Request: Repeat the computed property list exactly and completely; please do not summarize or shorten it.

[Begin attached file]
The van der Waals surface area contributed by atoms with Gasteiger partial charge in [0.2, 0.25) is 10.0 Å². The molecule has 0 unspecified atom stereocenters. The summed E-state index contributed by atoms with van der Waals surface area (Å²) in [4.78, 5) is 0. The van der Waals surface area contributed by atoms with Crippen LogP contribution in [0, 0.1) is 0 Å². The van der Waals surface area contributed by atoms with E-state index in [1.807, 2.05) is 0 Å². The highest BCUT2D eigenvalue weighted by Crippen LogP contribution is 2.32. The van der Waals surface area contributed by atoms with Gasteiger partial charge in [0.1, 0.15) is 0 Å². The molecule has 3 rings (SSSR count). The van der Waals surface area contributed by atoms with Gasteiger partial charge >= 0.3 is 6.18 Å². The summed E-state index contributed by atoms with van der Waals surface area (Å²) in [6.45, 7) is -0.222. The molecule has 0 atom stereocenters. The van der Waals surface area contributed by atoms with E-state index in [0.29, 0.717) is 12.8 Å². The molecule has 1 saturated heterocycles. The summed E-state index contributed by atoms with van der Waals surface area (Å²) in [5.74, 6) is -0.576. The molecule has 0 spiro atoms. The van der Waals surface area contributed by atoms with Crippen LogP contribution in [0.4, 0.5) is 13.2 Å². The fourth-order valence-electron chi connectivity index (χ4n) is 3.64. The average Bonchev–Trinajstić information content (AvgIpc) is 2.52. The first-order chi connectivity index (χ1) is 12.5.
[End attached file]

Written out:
The van der Waals surface area contributed by atoms with Gasteiger partial charge in [0.2, 0.25) is 10.0 Å². The molecule has 0 unspecified atom stereocenters. The summed E-state index contributed by atoms with van der Waals surface area (Å²) in [4.78, 5) is 0. The van der Waals surface area contributed by atoms with Crippen LogP contribution in [0, 0.1) is 0 Å². The van der Waals surface area contributed by atoms with E-state index in [1.807, 2.05) is 0 Å². The highest BCUT2D eigenvalue weighted by Crippen LogP contribution is 2.32. The van der Waals surface area contributed by atoms with Gasteiger partial charge in [0.1, 0.15) is 0 Å². The molecule has 3 rings (SSSR count). The van der Waals surface area contributed by atoms with Gasteiger partial charge >= 0.3 is 6.18 Å². The summed E-state index contributed by atoms with van der Waals surface area (Å²) in [6.45, 7) is -0.222. The molecule has 0 atom stereocenters. The van der Waals surface area contributed by atoms with E-state index in [0.29, 0.717) is 12.8 Å². The molecule has 1 saturated heterocycles. The summed E-state index contributed by atoms with van der Waals surface area (Å²) in [5.74, 6) is -0.576. The molecule has 0 spiro atoms. The van der Waals surface area contributed by atoms with Crippen LogP contribution in [0.4, 0.5) is 13.2 Å². The fourth-order valence-electron chi connectivity index (χ4n) is 3.64. The average Bonchev–Trinajstić information content (AvgIpc) is 2.52. The first-order chi connectivity index (χ1) is 12.5.